Red wine vinegar is an essential vinegar if you regularly cook French food but it is versatile enough to be used in other cuisines as well. If you run out, there are a number of other vinegars that can play the same role just as well and that you may also have in your kitchen. Here is a look at some of the best red wine vinegar substitutes.
Your best bet: Balsamic vinegar
Balsamic vinegar is primarily associated with Italian cooking and has a sweet, fruity flavor along with mild acidity. Balsamic vinegar works in everything from grilled meats to salad dressings and poached fruit. In short, it can be used for many of the same jobs as It is great for deglazing pans.
The finest balsamic vinegars are made from grape juice that is boiled and reduced before being aged for upwards of 12 years. The cheaper versions are made by mixing balsamic vinegar with wine vinegar and food coloring.
Balsamic vinegar is sweeter than red wine vinegar and is not as aggressively acidic. The sweetness will be complementary to the flavor profiles of some dishes, less so in others. For example, it may not be as good an option in marinades because it lacks the strong astringency of red wine vinegar though it may make a good finishing sauce in the same dish.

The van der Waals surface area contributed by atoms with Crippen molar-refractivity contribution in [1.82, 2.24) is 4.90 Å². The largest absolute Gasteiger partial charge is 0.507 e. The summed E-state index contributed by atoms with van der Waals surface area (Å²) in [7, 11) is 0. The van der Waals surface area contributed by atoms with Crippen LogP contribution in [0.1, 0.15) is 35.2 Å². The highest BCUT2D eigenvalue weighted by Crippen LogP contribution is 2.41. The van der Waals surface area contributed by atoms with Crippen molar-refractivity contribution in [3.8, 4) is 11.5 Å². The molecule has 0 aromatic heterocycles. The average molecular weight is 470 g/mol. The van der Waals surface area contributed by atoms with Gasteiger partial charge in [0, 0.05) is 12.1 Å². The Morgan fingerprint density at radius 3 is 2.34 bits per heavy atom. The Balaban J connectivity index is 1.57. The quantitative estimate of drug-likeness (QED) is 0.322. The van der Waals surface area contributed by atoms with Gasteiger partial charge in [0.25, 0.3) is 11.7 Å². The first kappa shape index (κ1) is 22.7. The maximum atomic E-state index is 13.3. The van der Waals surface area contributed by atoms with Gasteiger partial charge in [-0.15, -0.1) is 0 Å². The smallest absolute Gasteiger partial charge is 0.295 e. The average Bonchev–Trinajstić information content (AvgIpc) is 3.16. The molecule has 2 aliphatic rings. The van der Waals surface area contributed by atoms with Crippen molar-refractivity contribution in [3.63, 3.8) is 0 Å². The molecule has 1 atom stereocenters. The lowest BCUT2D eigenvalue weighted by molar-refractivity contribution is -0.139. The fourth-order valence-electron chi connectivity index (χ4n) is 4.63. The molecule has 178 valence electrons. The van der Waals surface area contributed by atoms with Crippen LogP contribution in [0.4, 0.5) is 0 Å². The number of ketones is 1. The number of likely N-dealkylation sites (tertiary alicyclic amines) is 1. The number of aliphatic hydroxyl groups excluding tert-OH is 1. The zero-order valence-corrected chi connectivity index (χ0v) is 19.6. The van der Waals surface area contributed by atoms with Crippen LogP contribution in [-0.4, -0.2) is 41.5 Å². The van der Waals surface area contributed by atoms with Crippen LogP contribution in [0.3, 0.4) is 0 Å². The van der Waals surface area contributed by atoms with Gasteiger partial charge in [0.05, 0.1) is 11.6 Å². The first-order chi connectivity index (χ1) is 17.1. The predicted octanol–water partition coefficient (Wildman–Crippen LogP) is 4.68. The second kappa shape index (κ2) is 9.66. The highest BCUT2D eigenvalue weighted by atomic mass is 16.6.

A decent second choice: Red wine
Because red wine vinegar is made from red wine, you can use red wine on its own as a substitute in many recipes. It works well in most recipes for vinaigrettes and marinades where it will provide the color and much of the flavor. You can make it even more like red wine vinegar by combining it with white distilled vinegar.
White distilled vinegar on its own is relatively flavorless aside from its acidity so it won’t be a good substitute without help. It is also astringent and harsh, which can be tempered with the addition of red wine. The blend can keep emulsified salad dressings from breaking, which they might if they are made with red wine alone.
Red wine alone won’t work in dishes where you need the acidity of vinegar to tenderize meat. Red wine is not as acidic as red wine vinegar since it has not been acidified by bacteria. The acidity of white distilled vinegar can change that. You can start by mixing two parts red wine to one part white distilled vinegar and adjust the ratio to taste from there.
In a pinch: Sour citrus juice
The main reason to use red wine vinegar or any other kind of vinegar is to add acidity to food. You can get that same acidity from lemon or lime juice as well as several other citrus fruits that can provide intensely tart flavors. Lemon or lime juice can work well in vinaigrettes and other salad dressings as well as in some sauces.
Lemon and lime juices both have strong and distinctive flavors and aromas to go with their acidity. Some dishes might benefit from these, but not all.
White wine vinegar is a decent substitute for red wine vinegar though it might not always have as intense a flavor as red wine vinegar. Also, it lacks the color. That said, it can play the same role in most recipes.
Apple cider vinegar can provide you with the same fruity notes that make red wine vinegar such an important tool. The fruitiness is especially useful in vinaigrettes that are to be used on fresh green salads.